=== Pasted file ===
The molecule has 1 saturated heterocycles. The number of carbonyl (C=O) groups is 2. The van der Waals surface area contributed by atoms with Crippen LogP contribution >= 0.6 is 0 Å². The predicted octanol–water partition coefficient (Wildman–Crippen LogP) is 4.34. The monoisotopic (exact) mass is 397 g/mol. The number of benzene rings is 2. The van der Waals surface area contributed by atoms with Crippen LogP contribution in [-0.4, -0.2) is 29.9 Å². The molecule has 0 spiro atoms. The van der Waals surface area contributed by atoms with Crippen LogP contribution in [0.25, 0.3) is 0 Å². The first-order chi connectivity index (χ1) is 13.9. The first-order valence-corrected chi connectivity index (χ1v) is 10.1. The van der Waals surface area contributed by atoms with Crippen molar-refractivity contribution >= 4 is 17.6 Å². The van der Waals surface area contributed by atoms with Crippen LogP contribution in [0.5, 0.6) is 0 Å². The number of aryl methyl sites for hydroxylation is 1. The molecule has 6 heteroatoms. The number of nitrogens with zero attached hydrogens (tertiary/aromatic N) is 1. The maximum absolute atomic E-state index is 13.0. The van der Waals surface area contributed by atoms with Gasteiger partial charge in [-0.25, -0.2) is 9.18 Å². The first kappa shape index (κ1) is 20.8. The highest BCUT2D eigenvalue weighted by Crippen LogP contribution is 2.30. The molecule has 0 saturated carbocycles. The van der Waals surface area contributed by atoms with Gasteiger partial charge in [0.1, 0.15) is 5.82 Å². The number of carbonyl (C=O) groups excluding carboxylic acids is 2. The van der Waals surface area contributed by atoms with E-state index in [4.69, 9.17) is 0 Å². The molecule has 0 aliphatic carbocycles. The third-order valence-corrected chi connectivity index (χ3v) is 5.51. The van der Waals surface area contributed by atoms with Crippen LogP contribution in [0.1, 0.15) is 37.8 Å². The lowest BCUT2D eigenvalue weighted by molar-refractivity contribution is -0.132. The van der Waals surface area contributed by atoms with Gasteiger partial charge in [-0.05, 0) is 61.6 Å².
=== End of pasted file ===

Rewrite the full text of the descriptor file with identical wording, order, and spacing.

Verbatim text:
The molecule has 1 saturated heterocycles. The number of carbonyl (C=O) groups is 2. The van der Waals surface area contributed by atoms with Crippen LogP contribution >= 0.6 is 0 Å². The predicted octanol–water partition coefficient (Wildman–Crippen LogP) is 4.34. The monoisotopic (exact) mass is 397 g/mol. The number of benzene rings is 2. The van der Waals surface area contributed by atoms with Crippen LogP contribution in [-0.4, -0.2) is 29.9 Å². The molecule has 0 spiro atoms. The van der Waals surface area contributed by atoms with Crippen LogP contribution in [0.25, 0.3) is 0 Å². The first-order chi connectivity index (χ1) is 13.9. The first-order valence-corrected chi connectivity index (χ1v) is 10.1. The van der Waals surface area contributed by atoms with Crippen molar-refractivity contribution >= 4 is 17.6 Å². The van der Waals surface area contributed by atoms with Crippen LogP contribution in [0.5, 0.6) is 0 Å². The number of aryl methyl sites for hydroxylation is 1. The molecule has 6 heteroatoms. The number of nitrogens with zero attached hydrogens (tertiary/aromatic N) is 1. The maximum absolute atomic E-state index is 13.0. The van der Waals surface area contributed by atoms with Gasteiger partial charge in [-0.25, -0.2) is 9.18 Å². The first kappa shape index (κ1) is 20.8. The highest BCUT2D eigenvalue weighted by Crippen LogP contribution is 2.30. The molecule has 0 saturated carbocycles. The van der Waals surface area contributed by atoms with Gasteiger partial charge in [0.1, 0.15) is 5.82 Å². The number of carbonyl (C=O) groups excluding carboxylic acids is 2. The van der Waals surface area contributed by atoms with E-state index in [4.69, 9.17) is 0 Å². The molecule has 0 aliphatic carbocycles. The third-order valence-corrected chi connectivity index (χ3v) is 5.51. The van der Waals surface area contributed by atoms with Crippen LogP contribution in [0.1, 0.15) is 37.8 Å². The lowest BCUT2D eigenvalue weighted by molar-refractivity contribution is -0.132. The van der Waals surface area contributed by atoms with Gasteiger partial charge in [-0.05, 0) is 61.6 Å².